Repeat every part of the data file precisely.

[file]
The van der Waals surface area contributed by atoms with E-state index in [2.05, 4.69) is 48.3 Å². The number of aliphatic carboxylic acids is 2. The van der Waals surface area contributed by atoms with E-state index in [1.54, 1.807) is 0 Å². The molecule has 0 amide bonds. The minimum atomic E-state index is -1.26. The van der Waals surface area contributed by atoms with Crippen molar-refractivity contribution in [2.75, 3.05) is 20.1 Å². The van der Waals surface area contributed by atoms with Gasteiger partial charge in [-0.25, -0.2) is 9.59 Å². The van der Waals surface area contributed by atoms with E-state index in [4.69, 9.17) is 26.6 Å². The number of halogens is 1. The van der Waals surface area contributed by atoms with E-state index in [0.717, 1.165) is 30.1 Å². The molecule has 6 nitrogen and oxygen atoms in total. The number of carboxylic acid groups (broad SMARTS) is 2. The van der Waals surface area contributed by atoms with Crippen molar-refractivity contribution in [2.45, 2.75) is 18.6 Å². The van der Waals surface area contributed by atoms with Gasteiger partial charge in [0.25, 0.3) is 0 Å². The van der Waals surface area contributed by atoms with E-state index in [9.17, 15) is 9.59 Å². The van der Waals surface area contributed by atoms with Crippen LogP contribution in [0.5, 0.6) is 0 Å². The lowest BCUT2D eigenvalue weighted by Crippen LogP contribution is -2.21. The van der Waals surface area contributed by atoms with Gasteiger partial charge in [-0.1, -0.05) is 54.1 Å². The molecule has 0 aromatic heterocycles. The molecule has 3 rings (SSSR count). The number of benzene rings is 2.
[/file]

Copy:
The van der Waals surface area contributed by atoms with E-state index in [2.05, 4.69) is 48.3 Å². The number of aliphatic carboxylic acids is 2. The van der Waals surface area contributed by atoms with E-state index in [1.54, 1.807) is 0 Å². The molecule has 0 amide bonds. The minimum atomic E-state index is -1.26. The van der Waals surface area contributed by atoms with Crippen molar-refractivity contribution in [2.75, 3.05) is 20.1 Å². The van der Waals surface area contributed by atoms with Gasteiger partial charge in [-0.25, -0.2) is 9.59 Å². The van der Waals surface area contributed by atoms with E-state index in [4.69, 9.17) is 26.6 Å². The number of halogens is 1. The van der Waals surface area contributed by atoms with E-state index in [0.717, 1.165) is 30.1 Å². The molecule has 6 nitrogen and oxygen atoms in total. The number of carboxylic acid groups (broad SMARTS) is 2. The van der Waals surface area contributed by atoms with Crippen molar-refractivity contribution in [2.45, 2.75) is 18.6 Å². The van der Waals surface area contributed by atoms with Gasteiger partial charge in [0.25, 0.3) is 0 Å². The van der Waals surface area contributed by atoms with E-state index in [9.17, 15) is 9.59 Å². The van der Waals surface area contributed by atoms with Crippen LogP contribution in [0.5, 0.6) is 0 Å². The lowest BCUT2D eigenvalue weighted by Crippen LogP contribution is -2.21. The van der Waals surface area contributed by atoms with Gasteiger partial charge in [-0.1, -0.05) is 54.1 Å². The molecule has 0 aromatic heterocycles. The molecule has 3 rings (SSSR count). The number of benzene rings is 2.